A bronze statue of CRONOS Ca. 1830
A bronze statue of CRONOS – the symbol of time.
An early 19th century bronze Chronos figure on a giallo sienna marble base decorated with bronze serpent.
KRONOS (Cronus) was the King of the Titanes and the god of time, in particular time when viewed as a destructive, all-devouring force.
He ruled the cosmos during the Golden Age after castrating and deposing his father Ouranos (Uranus, Sky). In fear of a prophecy that he would in turn be overthrown by his own son, Kronos swallowed each of his children as they were born. Rhea managed to save the youngest, Zeus, by hiding him away on the island of Krete (Crete), and fed Kronos a stone wrapped in swaddling clothes. The god grew up, forced Kronos to disgorge his swallowed offspring, and led the Olympians in a ten year war against the Titanes (Titans), driving them in defeat into the pit of Tartaros (Tartarus).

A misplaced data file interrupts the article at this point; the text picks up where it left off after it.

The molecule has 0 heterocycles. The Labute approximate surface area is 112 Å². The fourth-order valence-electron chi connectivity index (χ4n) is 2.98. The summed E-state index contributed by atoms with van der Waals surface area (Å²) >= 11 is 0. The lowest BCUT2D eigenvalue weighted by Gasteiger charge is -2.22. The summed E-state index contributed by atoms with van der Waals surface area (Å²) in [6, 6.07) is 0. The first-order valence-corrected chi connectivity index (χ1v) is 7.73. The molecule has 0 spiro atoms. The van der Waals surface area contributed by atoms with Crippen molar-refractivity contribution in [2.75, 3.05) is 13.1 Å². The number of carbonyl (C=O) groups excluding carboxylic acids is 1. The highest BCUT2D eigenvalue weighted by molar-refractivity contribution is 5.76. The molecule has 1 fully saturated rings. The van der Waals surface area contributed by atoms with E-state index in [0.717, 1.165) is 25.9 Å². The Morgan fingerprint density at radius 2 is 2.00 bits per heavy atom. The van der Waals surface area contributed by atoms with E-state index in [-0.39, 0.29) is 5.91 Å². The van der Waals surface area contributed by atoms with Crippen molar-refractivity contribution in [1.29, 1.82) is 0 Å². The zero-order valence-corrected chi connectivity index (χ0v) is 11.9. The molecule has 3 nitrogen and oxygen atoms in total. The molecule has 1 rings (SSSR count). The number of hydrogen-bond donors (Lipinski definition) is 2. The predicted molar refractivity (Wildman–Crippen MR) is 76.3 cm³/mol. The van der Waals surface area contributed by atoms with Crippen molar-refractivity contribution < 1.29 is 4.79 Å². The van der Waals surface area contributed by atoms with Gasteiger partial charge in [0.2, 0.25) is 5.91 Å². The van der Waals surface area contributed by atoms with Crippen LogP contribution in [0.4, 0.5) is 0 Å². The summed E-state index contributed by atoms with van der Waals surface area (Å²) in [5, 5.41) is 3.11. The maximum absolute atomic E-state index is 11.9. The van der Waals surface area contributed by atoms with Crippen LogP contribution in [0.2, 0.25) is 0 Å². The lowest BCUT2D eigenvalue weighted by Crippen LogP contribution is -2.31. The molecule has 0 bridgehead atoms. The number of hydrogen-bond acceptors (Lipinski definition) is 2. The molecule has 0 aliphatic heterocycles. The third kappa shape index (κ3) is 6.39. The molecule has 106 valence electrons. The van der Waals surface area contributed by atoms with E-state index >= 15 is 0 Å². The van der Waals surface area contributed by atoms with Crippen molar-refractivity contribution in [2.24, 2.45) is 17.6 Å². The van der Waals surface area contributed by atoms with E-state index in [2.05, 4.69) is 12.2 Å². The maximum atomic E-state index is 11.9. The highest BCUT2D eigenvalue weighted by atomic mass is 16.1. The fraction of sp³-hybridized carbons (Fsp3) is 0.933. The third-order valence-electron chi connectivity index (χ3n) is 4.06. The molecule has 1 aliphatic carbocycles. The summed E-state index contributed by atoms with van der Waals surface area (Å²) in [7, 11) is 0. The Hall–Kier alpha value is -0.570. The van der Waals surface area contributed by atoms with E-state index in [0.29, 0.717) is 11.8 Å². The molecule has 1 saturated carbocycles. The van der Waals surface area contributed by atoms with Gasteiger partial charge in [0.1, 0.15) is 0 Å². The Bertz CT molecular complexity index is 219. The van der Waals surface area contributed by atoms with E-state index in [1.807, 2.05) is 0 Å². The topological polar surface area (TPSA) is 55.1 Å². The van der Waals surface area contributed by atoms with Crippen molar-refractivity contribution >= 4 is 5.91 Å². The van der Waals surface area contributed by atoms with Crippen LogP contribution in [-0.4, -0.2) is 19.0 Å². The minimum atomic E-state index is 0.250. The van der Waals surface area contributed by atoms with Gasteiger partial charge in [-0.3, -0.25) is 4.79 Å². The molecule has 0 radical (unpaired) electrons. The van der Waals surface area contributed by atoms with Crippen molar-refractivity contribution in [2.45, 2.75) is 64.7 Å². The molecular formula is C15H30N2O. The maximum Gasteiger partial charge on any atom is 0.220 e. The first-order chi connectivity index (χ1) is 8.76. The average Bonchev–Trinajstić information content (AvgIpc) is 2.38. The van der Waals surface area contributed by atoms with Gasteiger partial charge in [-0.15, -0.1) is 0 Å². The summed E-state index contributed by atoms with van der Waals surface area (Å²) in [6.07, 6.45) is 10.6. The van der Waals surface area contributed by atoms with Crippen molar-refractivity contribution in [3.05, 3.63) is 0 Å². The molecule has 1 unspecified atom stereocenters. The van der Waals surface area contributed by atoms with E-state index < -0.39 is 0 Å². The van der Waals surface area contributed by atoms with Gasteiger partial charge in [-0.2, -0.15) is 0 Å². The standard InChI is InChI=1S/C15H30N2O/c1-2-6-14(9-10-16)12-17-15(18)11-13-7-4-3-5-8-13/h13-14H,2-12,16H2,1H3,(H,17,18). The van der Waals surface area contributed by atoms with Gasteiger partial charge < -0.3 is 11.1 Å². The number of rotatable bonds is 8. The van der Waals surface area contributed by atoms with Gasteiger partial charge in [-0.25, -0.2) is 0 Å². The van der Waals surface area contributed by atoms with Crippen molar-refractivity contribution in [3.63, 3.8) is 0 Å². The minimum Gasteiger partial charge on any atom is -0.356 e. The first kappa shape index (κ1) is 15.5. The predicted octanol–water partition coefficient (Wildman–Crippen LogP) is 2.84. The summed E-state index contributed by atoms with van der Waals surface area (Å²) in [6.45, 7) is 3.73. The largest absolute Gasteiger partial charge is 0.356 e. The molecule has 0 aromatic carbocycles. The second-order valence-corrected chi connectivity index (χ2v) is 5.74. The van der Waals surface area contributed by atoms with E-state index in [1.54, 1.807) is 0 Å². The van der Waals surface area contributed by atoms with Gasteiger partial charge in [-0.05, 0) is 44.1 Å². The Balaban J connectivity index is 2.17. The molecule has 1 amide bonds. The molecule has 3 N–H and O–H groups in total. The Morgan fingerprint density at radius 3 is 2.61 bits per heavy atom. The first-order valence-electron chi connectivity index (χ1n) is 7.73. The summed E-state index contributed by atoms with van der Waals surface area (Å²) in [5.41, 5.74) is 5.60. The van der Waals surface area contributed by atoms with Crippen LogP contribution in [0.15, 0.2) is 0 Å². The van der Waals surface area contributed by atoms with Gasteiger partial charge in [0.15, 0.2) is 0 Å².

Many human generations later, Zeus released Kronos and his brothers from their prison, and made the old Titan king of the Elysian Islands, home of the blessed dead. Kronos was essentially the same as Khronos (Chronos), the primordial god of time in the Orphic Theogonies.
Height 31 cm.
Width 15 cm.
Hall’s iconografisch handboek, p. 348.